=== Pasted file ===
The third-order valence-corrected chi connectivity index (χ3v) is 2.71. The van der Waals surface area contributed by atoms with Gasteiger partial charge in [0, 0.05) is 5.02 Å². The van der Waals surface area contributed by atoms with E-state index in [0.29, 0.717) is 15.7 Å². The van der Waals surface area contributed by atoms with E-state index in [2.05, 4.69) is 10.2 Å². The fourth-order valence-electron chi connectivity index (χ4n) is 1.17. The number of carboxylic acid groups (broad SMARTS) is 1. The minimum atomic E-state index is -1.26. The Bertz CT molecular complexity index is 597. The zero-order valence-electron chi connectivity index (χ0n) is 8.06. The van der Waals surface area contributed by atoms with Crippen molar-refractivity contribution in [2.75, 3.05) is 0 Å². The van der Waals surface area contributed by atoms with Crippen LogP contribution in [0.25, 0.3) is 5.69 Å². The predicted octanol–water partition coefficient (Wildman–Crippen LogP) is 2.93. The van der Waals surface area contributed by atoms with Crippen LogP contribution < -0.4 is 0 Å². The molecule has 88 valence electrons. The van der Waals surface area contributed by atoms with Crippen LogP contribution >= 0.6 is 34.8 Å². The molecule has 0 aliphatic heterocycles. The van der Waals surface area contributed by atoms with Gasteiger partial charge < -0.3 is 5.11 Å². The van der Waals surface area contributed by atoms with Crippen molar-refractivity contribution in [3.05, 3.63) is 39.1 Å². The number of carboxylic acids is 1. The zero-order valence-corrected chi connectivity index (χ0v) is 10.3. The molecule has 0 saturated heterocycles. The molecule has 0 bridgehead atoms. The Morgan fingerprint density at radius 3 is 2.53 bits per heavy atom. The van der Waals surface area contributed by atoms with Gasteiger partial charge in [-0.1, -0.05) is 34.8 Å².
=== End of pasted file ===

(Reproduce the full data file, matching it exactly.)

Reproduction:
The third-order valence-corrected chi connectivity index (χ3v) is 2.71. The van der Waals surface area contributed by atoms with Gasteiger partial charge in [0, 0.05) is 5.02 Å². The van der Waals surface area contributed by atoms with E-state index in [0.29, 0.717) is 15.7 Å². The van der Waals surface area contributed by atoms with E-state index in [2.05, 4.69) is 10.2 Å². The fourth-order valence-electron chi connectivity index (χ4n) is 1.17. The number of carboxylic acid groups (broad SMARTS) is 1. The minimum atomic E-state index is -1.26. The Bertz CT molecular complexity index is 597. The zero-order valence-electron chi connectivity index (χ0n) is 8.06. The van der Waals surface area contributed by atoms with Crippen molar-refractivity contribution in [2.75, 3.05) is 0 Å². The van der Waals surface area contributed by atoms with Crippen LogP contribution in [0.25, 0.3) is 5.69 Å². The predicted octanol–water partition coefficient (Wildman–Crippen LogP) is 2.93. The van der Waals surface area contributed by atoms with Crippen LogP contribution < -0.4 is 0 Å². The molecule has 88 valence electrons. The van der Waals surface area contributed by atoms with Crippen LogP contribution >= 0.6 is 34.8 Å². The molecule has 0 aliphatic heterocycles. The van der Waals surface area contributed by atoms with Gasteiger partial charge < -0.3 is 5.11 Å². The van der Waals surface area contributed by atoms with Crippen molar-refractivity contribution in [3.05, 3.63) is 39.1 Å². The number of carboxylic acids is 1. The zero-order valence-corrected chi connectivity index (χ0v) is 10.3. The molecule has 0 saturated heterocycles. The molecule has 0 bridgehead atoms. The Morgan fingerprint density at radius 3 is 2.53 bits per heavy atom. The van der Waals surface area contributed by atoms with Gasteiger partial charge in [-0.1, -0.05) is 34.8 Å².